Dance Dance Revolution Ultramix Review

It's the most feature-rich version of Dance Dance Revolution ever.

Ever since Konami got into the dance business with the 1999 arcade release of Dance Dance Revolution, the game has remained largely the same. More than 10 separate games have been released, and many of these have come home to the PlayStation and PlayStation 2. A pretty standard set of options has accompanied the games on Sony's consoles, so, though the song list changes from game to game, the end result is roughly the same. Dance Dance Revolution Ultramix is the first time the series has hit the Xbox, and it stands head-and-shoulders above other versions by offering four-player options, online play, and downloadable content. This Xbox installment would have benefited from a slightly easier set of songs to make it less difficult for new players to pick up, but, beyond this caveat, it's the most feature-rich version of Dance Dance Revolution ever.

DDR Ultramix contains online play, which is a first for the series.
DDR Ultramix contains online play, which is a first for the series.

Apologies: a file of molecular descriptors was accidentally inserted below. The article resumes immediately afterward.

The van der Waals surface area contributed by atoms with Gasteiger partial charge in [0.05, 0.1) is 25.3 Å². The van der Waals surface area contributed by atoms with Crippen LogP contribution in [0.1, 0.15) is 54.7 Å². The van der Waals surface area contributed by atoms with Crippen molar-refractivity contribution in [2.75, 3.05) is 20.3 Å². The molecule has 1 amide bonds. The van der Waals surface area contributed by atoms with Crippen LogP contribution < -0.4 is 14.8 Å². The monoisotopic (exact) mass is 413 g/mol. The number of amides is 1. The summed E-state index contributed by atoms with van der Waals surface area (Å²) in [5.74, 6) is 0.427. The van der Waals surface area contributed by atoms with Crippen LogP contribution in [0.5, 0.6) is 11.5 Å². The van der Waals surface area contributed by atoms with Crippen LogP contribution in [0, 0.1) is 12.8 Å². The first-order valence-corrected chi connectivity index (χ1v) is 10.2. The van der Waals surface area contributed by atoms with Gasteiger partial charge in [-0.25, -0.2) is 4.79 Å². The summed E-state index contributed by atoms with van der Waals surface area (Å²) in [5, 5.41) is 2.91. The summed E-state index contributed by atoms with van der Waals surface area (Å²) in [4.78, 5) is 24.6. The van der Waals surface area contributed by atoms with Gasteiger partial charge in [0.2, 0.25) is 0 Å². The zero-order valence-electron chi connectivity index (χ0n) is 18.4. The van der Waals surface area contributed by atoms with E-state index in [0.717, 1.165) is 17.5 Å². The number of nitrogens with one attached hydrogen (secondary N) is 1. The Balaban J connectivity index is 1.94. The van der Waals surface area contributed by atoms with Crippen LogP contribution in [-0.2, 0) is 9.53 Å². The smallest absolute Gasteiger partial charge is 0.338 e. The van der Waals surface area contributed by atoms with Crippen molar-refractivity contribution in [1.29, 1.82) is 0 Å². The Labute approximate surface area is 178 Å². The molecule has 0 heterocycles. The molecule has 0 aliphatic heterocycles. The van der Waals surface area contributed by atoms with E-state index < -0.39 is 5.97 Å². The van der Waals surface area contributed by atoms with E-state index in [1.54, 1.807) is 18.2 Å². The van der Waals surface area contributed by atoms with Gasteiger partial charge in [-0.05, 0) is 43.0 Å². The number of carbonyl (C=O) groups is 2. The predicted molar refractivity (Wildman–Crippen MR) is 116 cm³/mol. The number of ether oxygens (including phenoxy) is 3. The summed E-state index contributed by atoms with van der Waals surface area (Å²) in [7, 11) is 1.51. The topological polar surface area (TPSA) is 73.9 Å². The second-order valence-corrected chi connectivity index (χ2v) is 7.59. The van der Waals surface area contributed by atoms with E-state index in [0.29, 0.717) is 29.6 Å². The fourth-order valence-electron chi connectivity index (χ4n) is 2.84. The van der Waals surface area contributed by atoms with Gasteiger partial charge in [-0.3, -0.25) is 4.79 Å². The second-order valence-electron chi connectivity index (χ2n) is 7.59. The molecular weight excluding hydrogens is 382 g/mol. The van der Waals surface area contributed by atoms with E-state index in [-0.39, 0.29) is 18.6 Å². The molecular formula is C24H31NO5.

For those of you who are unfamiliar with Konami's long-running rhythm series, Dance Dance Revolution is a game that is played with a flat dance mat that sits on your floor. It has four arrows on it. These arrows correspond to the onscreen action, which consists of arrows that rise to the top of the screen in time with the music. When the rising arrows hit a mark near the top of the screen, that's your cue to step on the proper arrow. It'll take a few hours for most people to really wrap their minds around the concept and to start reading the arrows with enough warning to really play properly. The game's training mode is helpful for those new players who can't seem to pick it up. The game can be played without a dance mat, but that really defeats the purpose.